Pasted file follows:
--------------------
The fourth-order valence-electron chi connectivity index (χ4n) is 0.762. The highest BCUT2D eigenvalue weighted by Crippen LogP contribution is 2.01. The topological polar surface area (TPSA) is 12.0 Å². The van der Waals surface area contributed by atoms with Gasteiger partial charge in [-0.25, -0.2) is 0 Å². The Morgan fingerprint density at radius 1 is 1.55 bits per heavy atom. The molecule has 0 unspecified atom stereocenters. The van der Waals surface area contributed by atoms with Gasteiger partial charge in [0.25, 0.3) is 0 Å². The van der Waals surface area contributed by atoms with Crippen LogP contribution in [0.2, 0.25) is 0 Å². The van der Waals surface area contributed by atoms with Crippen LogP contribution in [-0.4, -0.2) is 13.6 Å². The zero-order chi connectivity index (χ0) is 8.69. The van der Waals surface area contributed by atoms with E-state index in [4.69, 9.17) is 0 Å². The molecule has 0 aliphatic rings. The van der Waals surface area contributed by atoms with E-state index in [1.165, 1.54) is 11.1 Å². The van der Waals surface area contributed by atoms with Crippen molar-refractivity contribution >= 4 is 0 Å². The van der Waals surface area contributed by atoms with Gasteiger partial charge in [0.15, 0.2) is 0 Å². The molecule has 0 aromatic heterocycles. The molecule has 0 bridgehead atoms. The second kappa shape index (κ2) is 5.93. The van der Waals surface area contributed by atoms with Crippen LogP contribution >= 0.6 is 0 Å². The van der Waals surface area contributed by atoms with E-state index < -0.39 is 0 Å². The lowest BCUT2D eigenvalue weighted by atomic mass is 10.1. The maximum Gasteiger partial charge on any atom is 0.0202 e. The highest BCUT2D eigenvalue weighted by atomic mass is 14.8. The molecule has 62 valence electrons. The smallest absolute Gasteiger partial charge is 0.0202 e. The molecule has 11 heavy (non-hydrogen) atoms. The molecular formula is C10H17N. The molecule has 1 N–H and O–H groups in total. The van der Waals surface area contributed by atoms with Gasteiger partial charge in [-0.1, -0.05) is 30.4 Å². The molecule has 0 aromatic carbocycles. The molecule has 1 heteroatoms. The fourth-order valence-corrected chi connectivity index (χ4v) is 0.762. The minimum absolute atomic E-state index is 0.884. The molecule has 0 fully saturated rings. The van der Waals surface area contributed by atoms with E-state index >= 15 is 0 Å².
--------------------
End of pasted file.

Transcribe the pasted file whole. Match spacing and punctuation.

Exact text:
The fourth-order valence-electron chi connectivity index (χ4n) is 0.762. The highest BCUT2D eigenvalue weighted by Crippen LogP contribution is 2.01. The topological polar surface area (TPSA) is 12.0 Å². The van der Waals surface area contributed by atoms with Gasteiger partial charge in [-0.25, -0.2) is 0 Å². The Morgan fingerprint density at radius 1 is 1.55 bits per heavy atom. The molecule has 0 unspecified atom stereocenters. The van der Waals surface area contributed by atoms with Gasteiger partial charge in [0.25, 0.3) is 0 Å². The van der Waals surface area contributed by atoms with Crippen LogP contribution in [0.2, 0.25) is 0 Å². The van der Waals surface area contributed by atoms with Crippen LogP contribution in [-0.4, -0.2) is 13.6 Å². The zero-order chi connectivity index (χ0) is 8.69. The van der Waals surface area contributed by atoms with E-state index in [4.69, 9.17) is 0 Å². The molecule has 0 aliphatic rings. The van der Waals surface area contributed by atoms with E-state index in [1.165, 1.54) is 11.1 Å². The van der Waals surface area contributed by atoms with Crippen molar-refractivity contribution >= 4 is 0 Å². The van der Waals surface area contributed by atoms with Gasteiger partial charge in [0.15, 0.2) is 0 Å². The molecule has 0 aromatic heterocycles. The molecule has 0 bridgehead atoms. The second kappa shape index (κ2) is 5.93. The van der Waals surface area contributed by atoms with Crippen LogP contribution >= 0.6 is 0 Å². The van der Waals surface area contributed by atoms with E-state index < -0.39 is 0 Å². The lowest BCUT2D eigenvalue weighted by atomic mass is 10.1. The maximum Gasteiger partial charge on any atom is 0.0202 e. The highest BCUT2D eigenvalue weighted by atomic mass is 14.8. The molecule has 62 valence electrons. The smallest absolute Gasteiger partial charge is 0.0202 e. The molecule has 11 heavy (non-hydrogen) atoms. The molecular formula is C10H17N. The molecule has 1 N–H and O–H groups in total. The van der Waals surface area contributed by atoms with Gasteiger partial charge in [-0.1, -0.05) is 30.4 Å². The molecule has 0 aromatic carbocycles. The molecule has 1 heteroatoms. The fourth-order valence-corrected chi connectivity index (χ4v) is 0.762. The minimum absolute atomic E-state index is 0.884. The molecule has 0 fully saturated rings. The van der Waals surface area contributed by atoms with E-state index >= 15 is 0 Å².